Merry Chrismas!

OK, welcome back ‘seasonal bloggers’ to ETC’s final blog of 2018. Let’s leave the tinsel and crackers for the moment and get back to the eye-brow flash. There are rumours that the Royal Family, pupils at expensive schools, politicians and statesmen were, I believe, taught not to move their eyebrows as it gave too much away.  Newscasters, when reading the news, were also taught not to do it, for risk of showing too much personal opinion on the story they were reading. However, since becoming more ‘celebrities’ than ‘mouth-pieces’, it’s not so obvious, although there are those who still don’t move their eye-brows. (Maybe this is just the botox!). So, have a restful holiday period and a stunning New Year! Hope you get what you want! (Raised eyebrows!) Homework for over the holiday period is to watch that box, the Queen’s Speech might be a good starting point! Keep your eyes on the eye-brows and have a flashing good time. It’s been an eventful 2018, which seems to have flown by! All being well, we’ll see you in 2019 with more blogging! J


Big Eyes

Last week we considered the eye-brow flash and its implications on communication. Well, the theory goes something like this. Between English native speakers, the eye-brow flash is believed to be an indication of the trustworthiness of the speaker. It’s a subliminal message that, if not received, could make the non-recipient feel uncomfortable. Obviously, you can disbelieve this, but the theory goes that, when a baby is born, it can’t focus very well and when passed to its mother, she makes ‘big eyes’ at it. (I was at the birth of all five of my children and can confirm this). The baby automatically recognises this as a sign of trust and friendship and the raised eyebrows idea is born. The theory goes on to say that if the baby doesn’t get this, then it can have serious communication repercussions in later life. Hmmmm.


I’ll give you the chance to think about this over the next seven days, while you’re doing your seasonal shopping, or visiting the exhibition of paintings at the BIC. J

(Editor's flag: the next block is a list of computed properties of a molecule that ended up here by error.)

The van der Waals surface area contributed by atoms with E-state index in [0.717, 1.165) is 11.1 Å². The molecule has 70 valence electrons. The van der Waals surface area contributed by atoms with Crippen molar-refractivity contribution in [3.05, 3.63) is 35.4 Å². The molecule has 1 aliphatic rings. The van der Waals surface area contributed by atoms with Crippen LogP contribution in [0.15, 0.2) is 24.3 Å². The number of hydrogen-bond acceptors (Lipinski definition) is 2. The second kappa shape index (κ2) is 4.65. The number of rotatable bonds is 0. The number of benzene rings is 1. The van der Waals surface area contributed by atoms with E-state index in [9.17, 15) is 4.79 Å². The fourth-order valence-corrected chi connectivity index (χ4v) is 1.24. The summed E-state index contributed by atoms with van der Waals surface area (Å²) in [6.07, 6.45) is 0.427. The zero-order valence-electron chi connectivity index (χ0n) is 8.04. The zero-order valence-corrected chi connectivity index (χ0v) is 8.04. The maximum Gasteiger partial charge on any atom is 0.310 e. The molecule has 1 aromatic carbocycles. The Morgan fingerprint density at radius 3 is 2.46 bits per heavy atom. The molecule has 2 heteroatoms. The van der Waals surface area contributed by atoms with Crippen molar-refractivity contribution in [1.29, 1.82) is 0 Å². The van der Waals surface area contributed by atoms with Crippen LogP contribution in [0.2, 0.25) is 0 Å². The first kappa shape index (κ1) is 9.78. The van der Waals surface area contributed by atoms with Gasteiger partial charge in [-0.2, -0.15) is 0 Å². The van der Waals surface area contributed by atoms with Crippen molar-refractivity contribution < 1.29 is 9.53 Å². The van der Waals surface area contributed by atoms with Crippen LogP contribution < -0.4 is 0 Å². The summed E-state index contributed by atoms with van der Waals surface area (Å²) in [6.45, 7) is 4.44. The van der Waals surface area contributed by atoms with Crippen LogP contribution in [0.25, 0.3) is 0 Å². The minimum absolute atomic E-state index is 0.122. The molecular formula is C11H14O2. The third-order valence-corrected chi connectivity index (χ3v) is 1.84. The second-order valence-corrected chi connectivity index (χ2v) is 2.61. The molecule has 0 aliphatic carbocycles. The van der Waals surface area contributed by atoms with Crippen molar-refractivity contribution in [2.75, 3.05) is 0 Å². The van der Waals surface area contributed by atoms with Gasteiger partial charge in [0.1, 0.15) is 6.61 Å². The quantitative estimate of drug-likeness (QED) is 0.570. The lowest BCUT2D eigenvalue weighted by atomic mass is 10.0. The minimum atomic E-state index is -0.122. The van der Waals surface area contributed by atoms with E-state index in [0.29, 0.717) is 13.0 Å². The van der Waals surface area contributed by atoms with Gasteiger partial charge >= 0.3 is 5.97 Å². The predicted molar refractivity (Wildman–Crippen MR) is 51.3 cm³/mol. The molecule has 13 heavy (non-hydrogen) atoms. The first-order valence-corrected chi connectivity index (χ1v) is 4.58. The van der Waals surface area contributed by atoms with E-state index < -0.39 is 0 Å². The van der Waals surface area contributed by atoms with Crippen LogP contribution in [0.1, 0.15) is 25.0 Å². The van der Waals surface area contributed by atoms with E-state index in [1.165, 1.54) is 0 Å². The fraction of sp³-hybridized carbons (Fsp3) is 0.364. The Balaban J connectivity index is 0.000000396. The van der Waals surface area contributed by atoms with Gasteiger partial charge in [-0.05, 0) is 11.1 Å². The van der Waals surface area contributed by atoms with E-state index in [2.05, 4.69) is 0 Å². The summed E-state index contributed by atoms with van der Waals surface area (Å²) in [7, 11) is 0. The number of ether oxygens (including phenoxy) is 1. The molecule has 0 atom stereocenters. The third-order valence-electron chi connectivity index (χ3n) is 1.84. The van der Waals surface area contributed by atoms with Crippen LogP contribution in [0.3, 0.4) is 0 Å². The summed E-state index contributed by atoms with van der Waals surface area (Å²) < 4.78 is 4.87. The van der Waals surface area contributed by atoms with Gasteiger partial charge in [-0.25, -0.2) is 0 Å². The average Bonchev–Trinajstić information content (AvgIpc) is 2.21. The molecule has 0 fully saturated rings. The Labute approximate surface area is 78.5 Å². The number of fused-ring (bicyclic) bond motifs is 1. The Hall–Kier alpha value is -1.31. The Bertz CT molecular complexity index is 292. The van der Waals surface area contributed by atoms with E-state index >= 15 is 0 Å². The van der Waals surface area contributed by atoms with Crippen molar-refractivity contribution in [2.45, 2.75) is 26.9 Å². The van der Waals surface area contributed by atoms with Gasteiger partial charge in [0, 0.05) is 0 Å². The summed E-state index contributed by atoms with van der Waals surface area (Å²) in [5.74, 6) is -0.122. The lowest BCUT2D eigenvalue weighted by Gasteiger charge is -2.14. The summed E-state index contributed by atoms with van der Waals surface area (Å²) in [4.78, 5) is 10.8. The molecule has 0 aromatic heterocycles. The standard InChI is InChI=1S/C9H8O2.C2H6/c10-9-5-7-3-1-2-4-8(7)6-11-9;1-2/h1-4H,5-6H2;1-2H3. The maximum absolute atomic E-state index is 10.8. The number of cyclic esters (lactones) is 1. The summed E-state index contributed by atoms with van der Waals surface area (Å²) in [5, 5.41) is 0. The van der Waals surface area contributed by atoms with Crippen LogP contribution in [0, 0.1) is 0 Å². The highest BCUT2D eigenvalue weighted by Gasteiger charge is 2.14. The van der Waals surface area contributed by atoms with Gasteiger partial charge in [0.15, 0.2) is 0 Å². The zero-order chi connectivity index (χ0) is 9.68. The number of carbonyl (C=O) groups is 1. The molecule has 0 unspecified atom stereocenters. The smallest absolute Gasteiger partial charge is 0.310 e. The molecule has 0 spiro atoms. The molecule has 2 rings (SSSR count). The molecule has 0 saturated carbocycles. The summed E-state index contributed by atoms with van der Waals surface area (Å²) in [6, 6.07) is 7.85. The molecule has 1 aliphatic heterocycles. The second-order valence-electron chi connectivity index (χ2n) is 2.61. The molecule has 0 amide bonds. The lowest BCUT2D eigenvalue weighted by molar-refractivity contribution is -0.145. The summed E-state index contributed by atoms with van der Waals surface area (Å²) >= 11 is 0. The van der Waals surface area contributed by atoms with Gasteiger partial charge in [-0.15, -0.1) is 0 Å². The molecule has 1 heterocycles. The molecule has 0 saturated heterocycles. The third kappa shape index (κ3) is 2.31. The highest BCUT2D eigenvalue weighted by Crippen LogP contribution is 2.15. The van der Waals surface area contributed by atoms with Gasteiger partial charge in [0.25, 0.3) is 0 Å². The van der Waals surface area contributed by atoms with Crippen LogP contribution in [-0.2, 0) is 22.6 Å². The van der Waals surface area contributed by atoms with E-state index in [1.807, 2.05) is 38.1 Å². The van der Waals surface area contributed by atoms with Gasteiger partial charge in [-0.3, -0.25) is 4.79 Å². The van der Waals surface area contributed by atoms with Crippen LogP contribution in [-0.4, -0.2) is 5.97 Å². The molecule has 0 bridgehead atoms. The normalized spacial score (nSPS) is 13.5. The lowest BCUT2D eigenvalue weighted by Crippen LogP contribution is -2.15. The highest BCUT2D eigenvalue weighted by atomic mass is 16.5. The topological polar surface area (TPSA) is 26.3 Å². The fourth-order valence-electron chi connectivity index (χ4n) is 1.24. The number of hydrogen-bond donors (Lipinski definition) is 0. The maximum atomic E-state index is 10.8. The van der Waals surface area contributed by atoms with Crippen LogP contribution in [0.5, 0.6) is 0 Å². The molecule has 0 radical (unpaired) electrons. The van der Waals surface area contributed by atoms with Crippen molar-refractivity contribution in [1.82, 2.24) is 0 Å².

The Eyebrow Flash

I bet you’ve been thinking about last week’s blog and the question tags, innit. Well, one of the most interesting features to accompany the body movements reinforcing the intonation patterns is known, very unscientifically, as ‘the eyebrow flash’. This is the automatic movement of the eyebrows used subconsciously to reinforce the main stress and the intonation; not just with tags! You can check it out by saying ‘good morning’ to someone and feel what happens to your eyebrows. They’ll probably rise automatically on the MOR of morning. If they don’t, well you’ll have to ask yourself why. J


Next week we’ll look at this intriguing idea a little more closely! Until then, byee. Oh, and if you’re reading this in Bournemouth, why not pop down to the BIC, (Bournemouth International Centre) where there is currently an exhibition of paintings by someone you might have heard of.


I trust you’ve been moving your body to reflect your intonation patterns over the last week, I know I have! Anyway, back to question tags. In recent years, with the growth of ‘Global English’, question tags have proved quite challenging, to the extent that many of them have been replaced by the ubiquitous ‘innit’.


Originally a short form of ‘isn’t it’, as in “It’s a nice day, innit.” It has become popular for everything. You know what I mean, innit. I come from Bournemouth, innit. So, will question tags as we know them disappear altogether? If so, will the intonation patterns remain the same? It’s an interesting thought, innit. Only this weekend a young native speaker in his early twenties said to me: “Oh, you work at ETC, innit”. I said yes, after all, a native speaker of the language can’t be ‘wrong’, innit? J Until next week, byeee.